MELISSA BLOCK, host:

This is ALL THINGS CONSIDERED from NPR News. I'm Melissa Block.

MICHELE NORRIS, host:

And I'm Michele Norris.

And we have a quick bit of news now, an indictment related to last year's deadly mine accident in West Virginia. A federal grand jury accuses a security chief at Massey Energy of lying to federal agents and ordering the destruction of thousands of pages of documents.

Here's NPR's Howard Berkes.

HOWARD BERKES: The arrest of 60-year-old Hughie Elbert Stover sends this clear message, according to attorney Mark Moreland.

Mr. MARK MORELAND (Attorney): People need to understand that this is an investigation of the most serious mining disaster in this country in the last 40 years and cooperate fully with all agencies in investigating the tragedy.

BERKES: Moreland represents two of the 29 families who lost sons and fathers in the Upper Big Branch Mine explosion. Stover is the security chief at that and other Massey Energy coal mines. The indictment says Stover trained his security guards to warn mine workers underground when federal mine safety inspectors arrived unannounced, and then he lied about it to the FBI.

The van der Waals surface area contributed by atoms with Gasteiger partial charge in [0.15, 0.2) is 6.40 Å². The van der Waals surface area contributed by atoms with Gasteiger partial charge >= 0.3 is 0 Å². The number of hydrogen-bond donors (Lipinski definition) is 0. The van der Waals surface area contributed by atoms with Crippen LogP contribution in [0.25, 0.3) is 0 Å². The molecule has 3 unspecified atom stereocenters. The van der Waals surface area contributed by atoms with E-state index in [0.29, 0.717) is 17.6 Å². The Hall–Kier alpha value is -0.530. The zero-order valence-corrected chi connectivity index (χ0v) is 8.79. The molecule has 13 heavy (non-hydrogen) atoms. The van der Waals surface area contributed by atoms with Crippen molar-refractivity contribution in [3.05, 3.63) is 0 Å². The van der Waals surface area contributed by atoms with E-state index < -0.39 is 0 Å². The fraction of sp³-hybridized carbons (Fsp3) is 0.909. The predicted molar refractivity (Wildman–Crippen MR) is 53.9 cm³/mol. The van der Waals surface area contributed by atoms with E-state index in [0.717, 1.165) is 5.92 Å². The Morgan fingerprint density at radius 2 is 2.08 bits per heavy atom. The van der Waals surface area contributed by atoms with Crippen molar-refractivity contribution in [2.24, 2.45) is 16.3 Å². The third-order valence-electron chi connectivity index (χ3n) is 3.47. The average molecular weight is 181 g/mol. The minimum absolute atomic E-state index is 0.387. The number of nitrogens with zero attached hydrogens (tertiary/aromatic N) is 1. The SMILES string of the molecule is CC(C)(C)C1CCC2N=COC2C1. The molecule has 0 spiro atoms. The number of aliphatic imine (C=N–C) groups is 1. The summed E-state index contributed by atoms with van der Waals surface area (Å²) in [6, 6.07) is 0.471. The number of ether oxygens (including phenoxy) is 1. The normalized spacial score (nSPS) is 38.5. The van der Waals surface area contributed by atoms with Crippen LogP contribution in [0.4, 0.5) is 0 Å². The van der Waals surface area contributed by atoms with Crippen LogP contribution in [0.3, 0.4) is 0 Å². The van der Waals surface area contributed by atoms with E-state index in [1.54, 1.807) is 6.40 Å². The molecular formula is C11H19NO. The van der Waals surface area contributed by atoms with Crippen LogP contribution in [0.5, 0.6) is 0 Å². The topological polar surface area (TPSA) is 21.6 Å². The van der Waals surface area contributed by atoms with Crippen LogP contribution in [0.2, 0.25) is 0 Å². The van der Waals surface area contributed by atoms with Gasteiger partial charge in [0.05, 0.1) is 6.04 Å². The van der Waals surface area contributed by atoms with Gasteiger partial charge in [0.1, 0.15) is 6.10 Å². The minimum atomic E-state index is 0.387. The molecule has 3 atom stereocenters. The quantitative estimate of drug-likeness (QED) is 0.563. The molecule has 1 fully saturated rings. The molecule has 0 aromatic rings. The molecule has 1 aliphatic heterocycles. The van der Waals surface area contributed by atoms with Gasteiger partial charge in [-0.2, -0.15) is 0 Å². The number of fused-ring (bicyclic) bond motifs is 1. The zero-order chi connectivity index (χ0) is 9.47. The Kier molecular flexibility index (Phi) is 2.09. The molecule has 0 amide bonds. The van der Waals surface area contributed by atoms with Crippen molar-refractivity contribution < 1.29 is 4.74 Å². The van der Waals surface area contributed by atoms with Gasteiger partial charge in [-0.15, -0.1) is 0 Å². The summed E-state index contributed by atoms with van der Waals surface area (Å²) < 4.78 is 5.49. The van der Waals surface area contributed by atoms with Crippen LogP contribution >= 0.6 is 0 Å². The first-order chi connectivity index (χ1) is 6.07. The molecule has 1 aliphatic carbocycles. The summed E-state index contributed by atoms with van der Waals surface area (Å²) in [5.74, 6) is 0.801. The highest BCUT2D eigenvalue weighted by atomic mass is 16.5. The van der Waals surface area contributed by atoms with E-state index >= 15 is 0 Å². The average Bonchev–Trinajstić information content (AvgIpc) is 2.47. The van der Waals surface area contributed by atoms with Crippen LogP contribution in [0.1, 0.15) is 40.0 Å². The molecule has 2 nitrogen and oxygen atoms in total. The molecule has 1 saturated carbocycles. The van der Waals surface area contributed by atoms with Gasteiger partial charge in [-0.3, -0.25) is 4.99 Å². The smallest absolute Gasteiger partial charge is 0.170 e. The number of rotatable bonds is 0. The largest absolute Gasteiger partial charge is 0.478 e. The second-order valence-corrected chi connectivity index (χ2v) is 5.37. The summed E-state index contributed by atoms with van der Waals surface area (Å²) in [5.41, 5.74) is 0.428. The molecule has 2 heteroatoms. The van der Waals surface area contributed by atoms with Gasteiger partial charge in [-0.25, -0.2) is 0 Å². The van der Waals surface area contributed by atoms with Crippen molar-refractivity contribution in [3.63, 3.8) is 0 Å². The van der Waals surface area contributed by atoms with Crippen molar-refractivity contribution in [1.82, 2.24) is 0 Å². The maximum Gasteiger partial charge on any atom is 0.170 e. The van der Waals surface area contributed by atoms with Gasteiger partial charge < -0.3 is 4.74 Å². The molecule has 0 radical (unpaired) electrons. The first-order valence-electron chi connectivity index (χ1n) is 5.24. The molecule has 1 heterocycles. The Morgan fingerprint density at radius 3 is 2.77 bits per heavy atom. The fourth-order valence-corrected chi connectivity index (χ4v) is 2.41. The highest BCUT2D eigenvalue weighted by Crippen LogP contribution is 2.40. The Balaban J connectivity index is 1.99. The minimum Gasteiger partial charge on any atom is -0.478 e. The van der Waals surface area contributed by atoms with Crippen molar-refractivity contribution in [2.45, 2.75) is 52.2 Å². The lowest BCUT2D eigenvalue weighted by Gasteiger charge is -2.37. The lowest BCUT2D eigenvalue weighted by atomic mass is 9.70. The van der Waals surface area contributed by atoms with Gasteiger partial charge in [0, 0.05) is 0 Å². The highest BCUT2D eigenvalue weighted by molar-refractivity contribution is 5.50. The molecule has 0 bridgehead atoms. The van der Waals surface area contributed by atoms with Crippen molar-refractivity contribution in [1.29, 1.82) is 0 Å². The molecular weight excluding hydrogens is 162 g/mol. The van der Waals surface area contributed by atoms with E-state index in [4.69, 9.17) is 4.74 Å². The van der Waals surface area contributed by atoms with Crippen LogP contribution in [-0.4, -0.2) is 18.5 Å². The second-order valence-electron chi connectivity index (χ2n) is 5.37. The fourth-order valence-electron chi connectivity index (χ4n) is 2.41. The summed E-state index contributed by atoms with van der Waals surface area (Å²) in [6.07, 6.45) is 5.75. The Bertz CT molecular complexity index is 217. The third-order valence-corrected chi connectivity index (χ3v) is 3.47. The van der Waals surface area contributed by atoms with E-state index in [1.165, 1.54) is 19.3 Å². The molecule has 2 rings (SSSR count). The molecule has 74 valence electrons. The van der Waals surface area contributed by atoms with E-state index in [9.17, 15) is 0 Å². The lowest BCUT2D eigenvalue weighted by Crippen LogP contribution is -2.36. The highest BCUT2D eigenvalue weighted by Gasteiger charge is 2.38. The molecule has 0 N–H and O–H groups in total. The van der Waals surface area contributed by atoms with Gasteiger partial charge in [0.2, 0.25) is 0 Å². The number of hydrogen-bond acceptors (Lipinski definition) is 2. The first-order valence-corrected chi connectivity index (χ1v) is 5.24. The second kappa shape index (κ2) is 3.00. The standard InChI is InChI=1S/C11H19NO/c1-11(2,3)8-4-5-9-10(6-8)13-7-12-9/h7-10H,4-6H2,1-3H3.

Davitt McAteer heads an independent civil investigation of the disaster.

Mr. DAVITT McATEER: Were laws violated? Were regulations disregarded? And were shortcuts taken? I think this indictment suggests that perhaps they were.

BERKES: Stover is also accused of ordering the destruction of thousands of pages of security-related documents. Massey Energy says it notified the Justice Department of the destruction and took steps to recover the documents. Stover is set to be arraigned in two weeks.

Howard Berkes, NPR News.

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